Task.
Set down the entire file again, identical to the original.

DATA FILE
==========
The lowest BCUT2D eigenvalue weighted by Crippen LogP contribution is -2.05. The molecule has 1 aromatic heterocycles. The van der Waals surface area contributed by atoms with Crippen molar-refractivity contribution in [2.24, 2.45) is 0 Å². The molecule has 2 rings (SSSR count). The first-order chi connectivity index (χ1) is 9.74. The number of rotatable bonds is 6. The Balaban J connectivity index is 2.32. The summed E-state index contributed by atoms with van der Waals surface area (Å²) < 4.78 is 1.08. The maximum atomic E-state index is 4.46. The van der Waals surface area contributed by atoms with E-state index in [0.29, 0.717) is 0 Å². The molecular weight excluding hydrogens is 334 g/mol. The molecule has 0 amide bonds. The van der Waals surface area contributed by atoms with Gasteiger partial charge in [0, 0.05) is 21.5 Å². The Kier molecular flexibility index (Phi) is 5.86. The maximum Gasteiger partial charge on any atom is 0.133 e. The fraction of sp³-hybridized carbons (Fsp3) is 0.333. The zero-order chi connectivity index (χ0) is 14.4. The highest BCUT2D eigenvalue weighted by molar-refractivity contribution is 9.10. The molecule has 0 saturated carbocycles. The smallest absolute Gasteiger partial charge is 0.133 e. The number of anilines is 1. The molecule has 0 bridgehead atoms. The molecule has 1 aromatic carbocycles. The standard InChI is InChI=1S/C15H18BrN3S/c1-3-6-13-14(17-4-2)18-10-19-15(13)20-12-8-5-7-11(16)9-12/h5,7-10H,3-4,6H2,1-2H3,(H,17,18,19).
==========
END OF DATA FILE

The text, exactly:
The lowest BCUT2D eigenvalue weighted by Crippen LogP contribution is -2.05. The molecule has 1 aromatic heterocycles. The van der Waals surface area contributed by atoms with Crippen molar-refractivity contribution in [2.24, 2.45) is 0 Å². The molecule has 2 rings (SSSR count). The first-order chi connectivity index (χ1) is 9.74. The number of rotatable bonds is 6. The Balaban J connectivity index is 2.32. The summed E-state index contributed by atoms with van der Waals surface area (Å²) < 4.78 is 1.08. The maximum atomic E-state index is 4.46. The van der Waals surface area contributed by atoms with E-state index in [0.29, 0.717) is 0 Å². The molecular weight excluding hydrogens is 334 g/mol. The molecule has 0 amide bonds. The van der Waals surface area contributed by atoms with Gasteiger partial charge in [0, 0.05) is 21.5 Å². The Kier molecular flexibility index (Phi) is 5.86. The maximum Gasteiger partial charge on any atom is 0.133 e. The fraction of sp³-hybridized carbons (Fsp3) is 0.333. The zero-order chi connectivity index (χ0) is 14.4. The highest BCUT2D eigenvalue weighted by molar-refractivity contribution is 9.10. The molecule has 0 saturated carbocycles. The smallest absolute Gasteiger partial charge is 0.133 e. The number of anilines is 1. The molecule has 0 bridgehead atoms. The molecule has 1 aromatic carbocycles. The standard InChI is InChI=1S/C15H18BrN3S/c1-3-6-13-14(17-4-2)18-10-19-15(13)20-12-8-5-7-11(16)9-12/h5,7-10H,3-4,6H2,1-2H3,(H,17,18,19).